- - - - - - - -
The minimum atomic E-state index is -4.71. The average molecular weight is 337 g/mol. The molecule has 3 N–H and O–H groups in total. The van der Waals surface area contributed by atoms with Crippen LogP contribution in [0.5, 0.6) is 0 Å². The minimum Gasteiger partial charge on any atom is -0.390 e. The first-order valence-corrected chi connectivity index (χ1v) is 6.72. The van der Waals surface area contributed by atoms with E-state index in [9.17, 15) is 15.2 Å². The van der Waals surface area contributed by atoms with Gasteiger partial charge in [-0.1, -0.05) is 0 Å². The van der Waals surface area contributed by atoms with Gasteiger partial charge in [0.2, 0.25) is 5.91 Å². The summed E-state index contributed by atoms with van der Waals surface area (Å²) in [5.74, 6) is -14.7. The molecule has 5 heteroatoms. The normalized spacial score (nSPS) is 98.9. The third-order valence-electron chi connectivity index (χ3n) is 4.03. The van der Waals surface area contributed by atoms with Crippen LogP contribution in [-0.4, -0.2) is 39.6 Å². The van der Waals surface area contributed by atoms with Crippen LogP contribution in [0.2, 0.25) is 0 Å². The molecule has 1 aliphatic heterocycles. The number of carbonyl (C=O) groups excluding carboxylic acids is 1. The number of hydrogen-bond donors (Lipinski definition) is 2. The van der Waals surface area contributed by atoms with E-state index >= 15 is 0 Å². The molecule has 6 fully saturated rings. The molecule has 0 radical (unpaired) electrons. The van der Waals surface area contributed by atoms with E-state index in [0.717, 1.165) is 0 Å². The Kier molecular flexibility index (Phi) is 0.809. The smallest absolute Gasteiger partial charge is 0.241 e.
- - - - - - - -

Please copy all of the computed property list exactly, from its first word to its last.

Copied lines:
The minimum atomic E-state index is -4.71. The average molecular weight is 337 g/mol. The molecule has 3 N–H and O–H groups in total. The van der Waals surface area contributed by atoms with Crippen LogP contribution in [0.5, 0.6) is 0 Å². The minimum Gasteiger partial charge on any atom is -0.390 e. The first-order valence-corrected chi connectivity index (χ1v) is 6.72. The van der Waals surface area contributed by atoms with E-state index in [9.17, 15) is 15.2 Å². The van der Waals surface area contributed by atoms with Gasteiger partial charge in [-0.1, -0.05) is 0 Å². The van der Waals surface area contributed by atoms with Gasteiger partial charge in [0.2, 0.25) is 5.91 Å². The summed E-state index contributed by atoms with van der Waals surface area (Å²) in [5.74, 6) is -14.7. The molecule has 5 heteroatoms. The normalized spacial score (nSPS) is 98.9. The third-order valence-electron chi connectivity index (χ3n) is 4.03. The van der Waals surface area contributed by atoms with Crippen LogP contribution in [-0.4, -0.2) is 39.6 Å². The van der Waals surface area contributed by atoms with Crippen LogP contribution in [0.2, 0.25) is 0 Å². The molecule has 1 aliphatic heterocycles. The number of carbonyl (C=O) groups excluding carboxylic acids is 1. The number of hydrogen-bond donors (Lipinski definition) is 2. The van der Waals surface area contributed by atoms with E-state index >= 15 is 0 Å². The molecule has 6 fully saturated rings. The molecule has 0 radical (unpaired) electrons. The van der Waals surface area contributed by atoms with E-state index in [0.717, 1.165) is 0 Å². The Kier molecular flexibility index (Phi) is 0.809. The smallest absolute Gasteiger partial charge is 0.241 e.